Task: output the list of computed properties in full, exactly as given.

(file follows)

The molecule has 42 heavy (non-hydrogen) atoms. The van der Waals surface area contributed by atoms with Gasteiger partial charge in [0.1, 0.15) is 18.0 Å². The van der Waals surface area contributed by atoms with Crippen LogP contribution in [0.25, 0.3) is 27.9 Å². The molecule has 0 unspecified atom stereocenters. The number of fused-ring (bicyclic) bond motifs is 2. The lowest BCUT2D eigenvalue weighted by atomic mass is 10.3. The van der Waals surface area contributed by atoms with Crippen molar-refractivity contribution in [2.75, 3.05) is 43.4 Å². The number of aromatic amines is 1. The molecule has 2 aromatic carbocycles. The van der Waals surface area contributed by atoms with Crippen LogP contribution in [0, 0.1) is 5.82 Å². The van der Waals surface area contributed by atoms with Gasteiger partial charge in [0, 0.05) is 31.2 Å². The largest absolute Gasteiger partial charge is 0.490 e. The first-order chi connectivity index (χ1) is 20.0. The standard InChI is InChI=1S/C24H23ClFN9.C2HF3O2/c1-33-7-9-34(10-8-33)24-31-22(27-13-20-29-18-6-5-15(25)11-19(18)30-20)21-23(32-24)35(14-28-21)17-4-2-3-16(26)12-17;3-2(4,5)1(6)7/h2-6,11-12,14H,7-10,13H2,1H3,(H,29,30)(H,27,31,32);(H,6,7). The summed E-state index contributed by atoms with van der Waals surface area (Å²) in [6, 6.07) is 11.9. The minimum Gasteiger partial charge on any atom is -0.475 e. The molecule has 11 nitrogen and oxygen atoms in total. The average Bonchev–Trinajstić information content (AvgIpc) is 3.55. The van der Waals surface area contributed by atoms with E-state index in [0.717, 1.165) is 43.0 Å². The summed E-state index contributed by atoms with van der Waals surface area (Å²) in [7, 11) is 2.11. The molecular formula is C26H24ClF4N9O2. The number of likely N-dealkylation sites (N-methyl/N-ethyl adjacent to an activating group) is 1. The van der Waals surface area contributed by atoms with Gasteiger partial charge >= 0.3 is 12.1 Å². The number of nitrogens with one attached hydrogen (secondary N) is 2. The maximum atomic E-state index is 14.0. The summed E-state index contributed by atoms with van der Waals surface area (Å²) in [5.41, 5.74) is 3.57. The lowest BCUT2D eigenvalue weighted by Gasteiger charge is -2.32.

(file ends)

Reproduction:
The molecule has 42 heavy (non-hydrogen) atoms. The van der Waals surface area contributed by atoms with Gasteiger partial charge in [0.1, 0.15) is 18.0 Å². The van der Waals surface area contributed by atoms with Crippen LogP contribution in [0.25, 0.3) is 27.9 Å². The molecule has 0 unspecified atom stereocenters. The number of fused-ring (bicyclic) bond motifs is 2. The lowest BCUT2D eigenvalue weighted by atomic mass is 10.3. The van der Waals surface area contributed by atoms with Crippen molar-refractivity contribution in [2.75, 3.05) is 43.4 Å². The number of aromatic amines is 1. The molecule has 2 aromatic carbocycles. The van der Waals surface area contributed by atoms with Crippen LogP contribution in [0, 0.1) is 5.82 Å². The van der Waals surface area contributed by atoms with Gasteiger partial charge in [0, 0.05) is 31.2 Å². The largest absolute Gasteiger partial charge is 0.490 e. The first-order chi connectivity index (χ1) is 20.0. The standard InChI is InChI=1S/C24H23ClFN9.C2HF3O2/c1-33-7-9-34(10-8-33)24-31-22(27-13-20-29-18-6-5-15(25)11-19(18)30-20)21-23(32-24)35(14-28-21)17-4-2-3-16(26)12-17;3-2(4,5)1(6)7/h2-6,11-12,14H,7-10,13H2,1H3,(H,29,30)(H,27,31,32);(H,6,7). The summed E-state index contributed by atoms with van der Waals surface area (Å²) in [6, 6.07) is 11.9. The minimum Gasteiger partial charge on any atom is -0.475 e. The molecule has 11 nitrogen and oxygen atoms in total. The average Bonchev–Trinajstić information content (AvgIpc) is 3.55. The van der Waals surface area contributed by atoms with E-state index in [0.717, 1.165) is 43.0 Å². The summed E-state index contributed by atoms with van der Waals surface area (Å²) in [7, 11) is 2.11. The molecular formula is C26H24ClF4N9O2. The number of likely N-dealkylation sites (N-methyl/N-ethyl adjacent to an activating group) is 1. The van der Waals surface area contributed by atoms with Gasteiger partial charge >= 0.3 is 12.1 Å². The number of nitrogens with one attached hydrogen (secondary N) is 2. The maximum atomic E-state index is 14.0. The summed E-state index contributed by atoms with van der Waals surface area (Å²) in [5.41, 5.74) is 3.57. The lowest BCUT2D eigenvalue weighted by Gasteiger charge is -2.32.